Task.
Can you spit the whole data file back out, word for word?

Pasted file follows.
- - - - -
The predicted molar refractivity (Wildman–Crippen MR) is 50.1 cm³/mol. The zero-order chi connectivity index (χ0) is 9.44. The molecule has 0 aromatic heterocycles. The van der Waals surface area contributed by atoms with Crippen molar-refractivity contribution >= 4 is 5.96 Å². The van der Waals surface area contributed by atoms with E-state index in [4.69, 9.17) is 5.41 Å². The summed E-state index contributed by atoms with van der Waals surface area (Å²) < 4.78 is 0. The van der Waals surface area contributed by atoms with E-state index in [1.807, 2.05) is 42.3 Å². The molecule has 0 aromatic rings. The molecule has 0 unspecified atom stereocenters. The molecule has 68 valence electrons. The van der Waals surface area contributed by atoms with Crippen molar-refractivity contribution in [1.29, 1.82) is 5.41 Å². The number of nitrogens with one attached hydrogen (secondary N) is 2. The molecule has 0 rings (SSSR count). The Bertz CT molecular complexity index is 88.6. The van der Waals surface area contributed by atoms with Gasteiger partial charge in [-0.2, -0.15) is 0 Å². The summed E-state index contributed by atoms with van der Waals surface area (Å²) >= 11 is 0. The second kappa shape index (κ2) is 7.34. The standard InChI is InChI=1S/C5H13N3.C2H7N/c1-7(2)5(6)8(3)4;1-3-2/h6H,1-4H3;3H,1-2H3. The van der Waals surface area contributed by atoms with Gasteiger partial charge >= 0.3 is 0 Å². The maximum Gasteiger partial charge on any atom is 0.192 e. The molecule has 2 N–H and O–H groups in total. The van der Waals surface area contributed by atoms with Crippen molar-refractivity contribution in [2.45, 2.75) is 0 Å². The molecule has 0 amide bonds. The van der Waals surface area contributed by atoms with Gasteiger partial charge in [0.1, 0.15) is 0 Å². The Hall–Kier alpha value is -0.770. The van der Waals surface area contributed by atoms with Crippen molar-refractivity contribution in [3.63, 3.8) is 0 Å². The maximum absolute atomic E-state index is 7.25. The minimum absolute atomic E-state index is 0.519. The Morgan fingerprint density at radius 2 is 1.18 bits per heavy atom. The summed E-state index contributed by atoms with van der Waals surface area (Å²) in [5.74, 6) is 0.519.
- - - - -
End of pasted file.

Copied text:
The predicted molar refractivity (Wildman–Crippen MR) is 50.1 cm³/mol. The zero-order chi connectivity index (χ0) is 9.44. The molecule has 0 aromatic heterocycles. The van der Waals surface area contributed by atoms with Crippen molar-refractivity contribution >= 4 is 5.96 Å². The van der Waals surface area contributed by atoms with E-state index in [4.69, 9.17) is 5.41 Å². The summed E-state index contributed by atoms with van der Waals surface area (Å²) < 4.78 is 0. The van der Waals surface area contributed by atoms with E-state index in [1.807, 2.05) is 42.3 Å². The molecule has 0 aromatic rings. The molecule has 0 unspecified atom stereocenters. The molecule has 68 valence electrons. The van der Waals surface area contributed by atoms with Crippen molar-refractivity contribution in [1.29, 1.82) is 5.41 Å². The number of nitrogens with one attached hydrogen (secondary N) is 2. The molecule has 0 rings (SSSR count). The Bertz CT molecular complexity index is 88.6. The van der Waals surface area contributed by atoms with Gasteiger partial charge in [-0.2, -0.15) is 0 Å². The summed E-state index contributed by atoms with van der Waals surface area (Å²) >= 11 is 0. The second kappa shape index (κ2) is 7.34. The standard InChI is InChI=1S/C5H13N3.C2H7N/c1-7(2)5(6)8(3)4;1-3-2/h6H,1-4H3;3H,1-2H3. The van der Waals surface area contributed by atoms with Gasteiger partial charge >= 0.3 is 0 Å². The maximum Gasteiger partial charge on any atom is 0.192 e. The molecule has 2 N–H and O–H groups in total. The van der Waals surface area contributed by atoms with Crippen molar-refractivity contribution in [2.45, 2.75) is 0 Å². The molecule has 0 amide bonds. The van der Waals surface area contributed by atoms with Gasteiger partial charge in [0.1, 0.15) is 0 Å². The Hall–Kier alpha value is -0.770. The van der Waals surface area contributed by atoms with Crippen molar-refractivity contribution in [3.63, 3.8) is 0 Å². The maximum absolute atomic E-state index is 7.25. The minimum absolute atomic E-state index is 0.519. The Morgan fingerprint density at radius 2 is 1.18 bits per heavy atom. The summed E-state index contributed by atoms with van der Waals surface area (Å²) in [5.74, 6) is 0.519.